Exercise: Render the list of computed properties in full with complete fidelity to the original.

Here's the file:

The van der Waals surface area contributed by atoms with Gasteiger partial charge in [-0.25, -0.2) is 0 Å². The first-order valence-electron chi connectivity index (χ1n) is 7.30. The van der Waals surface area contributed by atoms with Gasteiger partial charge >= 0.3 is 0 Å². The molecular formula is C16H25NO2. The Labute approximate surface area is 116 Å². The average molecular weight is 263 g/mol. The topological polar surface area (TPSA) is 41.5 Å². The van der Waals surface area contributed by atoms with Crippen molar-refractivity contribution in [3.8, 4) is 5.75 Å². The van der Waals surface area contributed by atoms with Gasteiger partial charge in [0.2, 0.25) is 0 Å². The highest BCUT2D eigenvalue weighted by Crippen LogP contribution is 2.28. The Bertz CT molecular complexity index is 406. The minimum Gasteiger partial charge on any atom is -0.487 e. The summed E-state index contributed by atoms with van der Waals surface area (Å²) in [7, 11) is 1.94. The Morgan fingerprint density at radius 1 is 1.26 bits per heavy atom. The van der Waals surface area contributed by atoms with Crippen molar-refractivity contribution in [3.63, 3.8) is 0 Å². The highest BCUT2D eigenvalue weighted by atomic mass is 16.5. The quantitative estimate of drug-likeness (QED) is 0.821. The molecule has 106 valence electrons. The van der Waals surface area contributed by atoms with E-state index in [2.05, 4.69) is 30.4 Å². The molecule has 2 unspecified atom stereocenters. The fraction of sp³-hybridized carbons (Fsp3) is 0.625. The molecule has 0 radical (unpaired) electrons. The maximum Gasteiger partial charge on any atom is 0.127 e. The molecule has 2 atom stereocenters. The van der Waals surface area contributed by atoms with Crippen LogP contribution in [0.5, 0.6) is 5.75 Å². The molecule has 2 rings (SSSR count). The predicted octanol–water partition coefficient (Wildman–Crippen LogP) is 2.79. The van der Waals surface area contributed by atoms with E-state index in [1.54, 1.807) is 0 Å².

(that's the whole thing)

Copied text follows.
The van der Waals surface area contributed by atoms with Gasteiger partial charge in [-0.25, -0.2) is 0 Å². The first-order valence-electron chi connectivity index (χ1n) is 7.30. The van der Waals surface area contributed by atoms with Gasteiger partial charge >= 0.3 is 0 Å². The molecular formula is C16H25NO2. The Labute approximate surface area is 116 Å². The average molecular weight is 263 g/mol. The topological polar surface area (TPSA) is 41.5 Å². The van der Waals surface area contributed by atoms with Crippen molar-refractivity contribution in [3.8, 4) is 5.75 Å². The van der Waals surface area contributed by atoms with Gasteiger partial charge in [0.2, 0.25) is 0 Å². The highest BCUT2D eigenvalue weighted by Crippen LogP contribution is 2.28. The Bertz CT molecular complexity index is 406. The minimum Gasteiger partial charge on any atom is -0.487 e. The summed E-state index contributed by atoms with van der Waals surface area (Å²) in [7, 11) is 1.94. The Morgan fingerprint density at radius 1 is 1.26 bits per heavy atom. The van der Waals surface area contributed by atoms with Crippen molar-refractivity contribution in [3.63, 3.8) is 0 Å². The highest BCUT2D eigenvalue weighted by atomic mass is 16.5. The quantitative estimate of drug-likeness (QED) is 0.821. The molecule has 106 valence electrons. The van der Waals surface area contributed by atoms with E-state index in [2.05, 4.69) is 30.4 Å². The molecule has 2 unspecified atom stereocenters. The fraction of sp³-hybridized carbons (Fsp3) is 0.625. The molecule has 0 radical (unpaired) electrons. The maximum Gasteiger partial charge on any atom is 0.127 e. The molecule has 2 atom stereocenters. The van der Waals surface area contributed by atoms with Crippen LogP contribution in [0.5, 0.6) is 5.75 Å². The molecule has 2 rings (SSSR count). The predicted octanol–water partition coefficient (Wildman–Crippen LogP) is 2.79. The van der Waals surface area contributed by atoms with E-state index in [1.54, 1.807) is 0 Å².